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Forced Flow Heat and Mass Transfer to a Cylinder Surrounded by a Porous Material With Applications to NBC Protective Clothing

[+] Author Affiliations
Michael P. Sobera, Chris R. Kleijn, Harry E. A. Van den Akker

Delft University of Technology, Delft, The Netherlands

Paul Brasser

TNO Prins Maurits Laboratory, Rijswijk, The Netherlands

Paper No. PVP2002-1558, pp. 249-260; 12 pages
doi:10.1115/PVP2002-1558
From:
  • ASME 2002 Pressure Vessels and Piping Conference
  • Computational Technologies for Fluid/Thermal/Structural/Chemical Systems With Industrial Applications, Volume 1
  • Vancouver, BC, Canada, August 5–9, 2002
  • Conference Sponsors: Pressure Vessels and Piping Division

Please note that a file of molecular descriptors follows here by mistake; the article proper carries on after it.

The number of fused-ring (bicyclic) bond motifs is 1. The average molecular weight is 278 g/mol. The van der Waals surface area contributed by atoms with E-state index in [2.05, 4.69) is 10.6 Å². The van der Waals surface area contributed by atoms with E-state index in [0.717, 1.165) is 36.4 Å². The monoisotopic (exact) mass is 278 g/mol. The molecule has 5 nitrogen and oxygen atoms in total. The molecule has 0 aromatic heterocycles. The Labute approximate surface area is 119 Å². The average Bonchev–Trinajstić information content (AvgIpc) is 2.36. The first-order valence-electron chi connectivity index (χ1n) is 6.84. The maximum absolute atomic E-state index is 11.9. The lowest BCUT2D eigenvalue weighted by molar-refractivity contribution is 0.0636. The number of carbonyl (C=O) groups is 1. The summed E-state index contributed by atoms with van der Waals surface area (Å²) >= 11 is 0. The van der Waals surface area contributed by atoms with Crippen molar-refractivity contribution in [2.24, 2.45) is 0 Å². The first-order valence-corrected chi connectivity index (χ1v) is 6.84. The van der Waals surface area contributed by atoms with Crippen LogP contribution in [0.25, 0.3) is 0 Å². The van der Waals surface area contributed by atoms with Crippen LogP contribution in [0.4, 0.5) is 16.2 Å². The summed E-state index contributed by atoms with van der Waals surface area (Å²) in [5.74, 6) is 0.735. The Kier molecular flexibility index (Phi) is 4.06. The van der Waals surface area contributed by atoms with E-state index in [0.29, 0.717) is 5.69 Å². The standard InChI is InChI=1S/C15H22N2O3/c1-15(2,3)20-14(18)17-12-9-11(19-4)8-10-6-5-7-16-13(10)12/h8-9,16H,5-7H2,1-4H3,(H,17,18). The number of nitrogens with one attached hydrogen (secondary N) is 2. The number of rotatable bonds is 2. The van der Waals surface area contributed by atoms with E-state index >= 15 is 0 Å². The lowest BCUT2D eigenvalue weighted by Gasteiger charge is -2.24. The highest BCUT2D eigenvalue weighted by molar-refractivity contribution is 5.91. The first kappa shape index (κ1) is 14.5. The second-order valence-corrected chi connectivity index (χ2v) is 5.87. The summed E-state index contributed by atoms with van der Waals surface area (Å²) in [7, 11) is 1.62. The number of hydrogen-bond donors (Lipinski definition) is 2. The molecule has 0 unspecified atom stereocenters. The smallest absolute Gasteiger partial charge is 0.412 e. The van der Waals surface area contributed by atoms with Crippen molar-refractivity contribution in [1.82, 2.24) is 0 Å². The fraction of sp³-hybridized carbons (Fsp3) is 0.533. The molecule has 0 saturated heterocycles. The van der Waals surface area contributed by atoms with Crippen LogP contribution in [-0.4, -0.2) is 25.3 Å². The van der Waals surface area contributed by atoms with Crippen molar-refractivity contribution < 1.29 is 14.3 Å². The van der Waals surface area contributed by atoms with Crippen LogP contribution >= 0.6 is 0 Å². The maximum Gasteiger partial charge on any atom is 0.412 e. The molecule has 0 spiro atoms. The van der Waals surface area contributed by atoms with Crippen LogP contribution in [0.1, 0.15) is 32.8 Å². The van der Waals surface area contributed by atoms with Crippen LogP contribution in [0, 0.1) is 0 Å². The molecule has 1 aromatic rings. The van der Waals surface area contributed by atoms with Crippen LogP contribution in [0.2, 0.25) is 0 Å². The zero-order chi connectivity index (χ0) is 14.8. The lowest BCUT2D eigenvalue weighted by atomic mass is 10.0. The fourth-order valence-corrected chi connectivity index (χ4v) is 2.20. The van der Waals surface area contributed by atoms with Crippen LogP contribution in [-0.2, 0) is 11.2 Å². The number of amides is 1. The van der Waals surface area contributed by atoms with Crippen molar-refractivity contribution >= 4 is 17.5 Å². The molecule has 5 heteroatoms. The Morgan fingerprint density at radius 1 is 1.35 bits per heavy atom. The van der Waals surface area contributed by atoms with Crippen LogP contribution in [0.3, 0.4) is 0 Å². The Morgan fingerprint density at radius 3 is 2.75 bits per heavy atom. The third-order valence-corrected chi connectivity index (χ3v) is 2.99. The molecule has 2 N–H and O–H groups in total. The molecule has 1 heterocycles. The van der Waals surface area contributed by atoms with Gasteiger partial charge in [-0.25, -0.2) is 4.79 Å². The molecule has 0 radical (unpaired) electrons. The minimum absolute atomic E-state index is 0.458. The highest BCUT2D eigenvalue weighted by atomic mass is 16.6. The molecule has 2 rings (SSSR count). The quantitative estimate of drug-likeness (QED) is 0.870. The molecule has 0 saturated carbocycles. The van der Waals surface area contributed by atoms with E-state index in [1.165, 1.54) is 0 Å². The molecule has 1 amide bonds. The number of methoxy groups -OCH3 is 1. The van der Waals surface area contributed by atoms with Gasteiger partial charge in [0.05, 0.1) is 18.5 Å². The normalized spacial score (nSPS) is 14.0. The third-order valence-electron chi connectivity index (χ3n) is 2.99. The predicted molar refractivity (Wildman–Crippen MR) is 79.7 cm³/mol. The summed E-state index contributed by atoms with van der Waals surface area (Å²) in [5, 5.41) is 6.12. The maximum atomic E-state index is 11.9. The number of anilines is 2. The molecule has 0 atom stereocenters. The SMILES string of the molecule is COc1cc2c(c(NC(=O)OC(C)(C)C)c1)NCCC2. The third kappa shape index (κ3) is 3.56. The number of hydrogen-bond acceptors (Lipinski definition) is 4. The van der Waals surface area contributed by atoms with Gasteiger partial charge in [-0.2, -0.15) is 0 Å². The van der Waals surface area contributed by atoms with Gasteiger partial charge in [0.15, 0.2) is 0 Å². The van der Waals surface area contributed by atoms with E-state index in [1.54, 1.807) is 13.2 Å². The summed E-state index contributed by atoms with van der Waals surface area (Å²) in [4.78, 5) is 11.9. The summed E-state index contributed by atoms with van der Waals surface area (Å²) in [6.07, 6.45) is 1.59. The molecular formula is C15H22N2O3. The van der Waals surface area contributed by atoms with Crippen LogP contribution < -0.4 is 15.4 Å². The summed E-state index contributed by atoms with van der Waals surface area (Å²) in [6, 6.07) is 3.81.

• ISBN: 0-7918-4659-8
  • Copyright © 2002 by ASME

abstract

Increased permeability of clothing material can reduce the heat load caused by Nuclear-Biological-Chemical (NBC) protective clothing, but implies reduced protection. The goal of the present work is to study the influence of the air permeability on human comfort and safety. A numerical study is presented of the air flow with heat and mass transfer around a cylinder, mimicking a human limb, placed in a turbulent external air flow and surrounded by protective clothing. The problem is described in terms of the relevant dimensionless numbers. The dependence of the flow field underneath the clothing and the heat and mass transfer to the limb are studied as a function of the Reynolds, Darcy and Damköhler numbers, which are a measure for the wind speed, clothing permeability and adsorptivity of the poisonous gas, respectively. The air flow simulations are validated with experiments, in which the flow field around a bare cylinder and in the space between a cylinder and its porous cover, is measured with LDA. Scaling rules for heat and mass transfer are presented.

Copyright © 2002 by ASME

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